Whether this will be a true inflection point in Trump’s presidency remains to be seen. The report largely ended talk of impeachment in Washington. House Democrats are still moving forward with investigations into Trump and his businesses, however, and several state and federal investigations into the president remain ongoing.
Barr’s decision to review the Mueller report and quickly issue a brief four-page summary on Sunday, just two days after he received it, has drawn criticism from Democrats and increased pressure on the attorney general to release the full findings. That pressure increased Thursday after the New York Times reported that Mueller’s report was 300 pages long.
A recent Politico/Morning Consult poll found that 47 percent of the public still believe Trump obstructed justice in the Russia investigation. And most Americans want to see the report; a Quinnipiac poll released Monday found 84 percent of respondents want the full report to be released.
The fallout from the report will also depend on how Trump continues responding to news about it, as well to the other legal challenges swirling around his presidency.
At the rally Thursday, the president opened the roughly 80-minute speech with an extended riff on the report, reveling in the opportunity to tout Barr’s conclusions and attack his enemies.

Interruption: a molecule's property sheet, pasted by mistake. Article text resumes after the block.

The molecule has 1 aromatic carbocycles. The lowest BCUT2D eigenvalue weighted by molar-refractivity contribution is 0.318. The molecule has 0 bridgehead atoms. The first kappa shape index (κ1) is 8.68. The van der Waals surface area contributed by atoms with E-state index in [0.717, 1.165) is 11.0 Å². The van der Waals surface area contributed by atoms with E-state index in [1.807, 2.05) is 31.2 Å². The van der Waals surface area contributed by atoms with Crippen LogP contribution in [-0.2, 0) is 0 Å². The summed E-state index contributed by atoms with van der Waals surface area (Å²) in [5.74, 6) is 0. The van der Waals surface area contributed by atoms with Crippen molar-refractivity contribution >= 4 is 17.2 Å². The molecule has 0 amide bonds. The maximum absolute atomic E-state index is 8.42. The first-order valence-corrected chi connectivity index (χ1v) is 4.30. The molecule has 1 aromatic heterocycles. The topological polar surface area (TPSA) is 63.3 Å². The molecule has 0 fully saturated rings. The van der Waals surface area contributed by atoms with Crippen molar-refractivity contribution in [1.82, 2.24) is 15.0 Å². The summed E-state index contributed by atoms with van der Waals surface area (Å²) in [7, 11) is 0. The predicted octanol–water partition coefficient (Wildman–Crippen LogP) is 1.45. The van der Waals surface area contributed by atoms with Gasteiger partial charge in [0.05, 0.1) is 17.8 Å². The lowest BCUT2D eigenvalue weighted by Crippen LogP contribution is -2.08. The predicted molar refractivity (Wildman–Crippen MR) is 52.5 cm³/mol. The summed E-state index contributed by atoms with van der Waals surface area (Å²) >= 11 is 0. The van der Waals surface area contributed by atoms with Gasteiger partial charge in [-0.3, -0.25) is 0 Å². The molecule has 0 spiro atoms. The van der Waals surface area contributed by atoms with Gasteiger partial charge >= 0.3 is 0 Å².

MORE: How Americans feel about Mueller, the media and health care
Trump said Democrats, the media and the “deep state” tried to rewrite his 2016 election win “and sabotage the will of the American people.” He called his political opponents a “group of losers” and wondered aloud if Democrats would “continue defrauding the public with ridiculous bullshit” instead of focusing on governing.
He also took shots at the 2020 Democratic presidential field, while touting his actions on immigration and the economy.
Roger Klein, a retired truck driver who attended the speech, said after more than two years in office, he remained displeased with Trump’s rhetoric. But Klein, who voted for Trump in 2016 and plans to vote for him again next year, said he was willing to overlook Trump’s personal style because he believed the president was making good on his promises to grow the economy.
“I know he’s got a hell of a tone. But he does what he says he’s going to do,” Klein said. He added that he was inclined to agree with Barr’s summary of Mueller’s report and conclusion that Trump did not obstruct justice, though he did want to read the full report for himself.
But others at the rally Thursday said they were focused on other issues. Jamie Gilbertsen, a small business owner, said she cared more about Trump’s economic policies. Since Trump took office, she said she and her husband, who own a restaurant in Hudsonville, Michigan, have been able to hire three new workers and give all of their employees raises. Trump has “tremendous support in Michigan,” she said.
As for the report, Gilbertsen said she didn’t think releasing the full version would change her mind about Trump. “I’m good. I don’t feel like I need to see it.”
Daniel Bush is PBS NewsHour's Senior Political Reporter.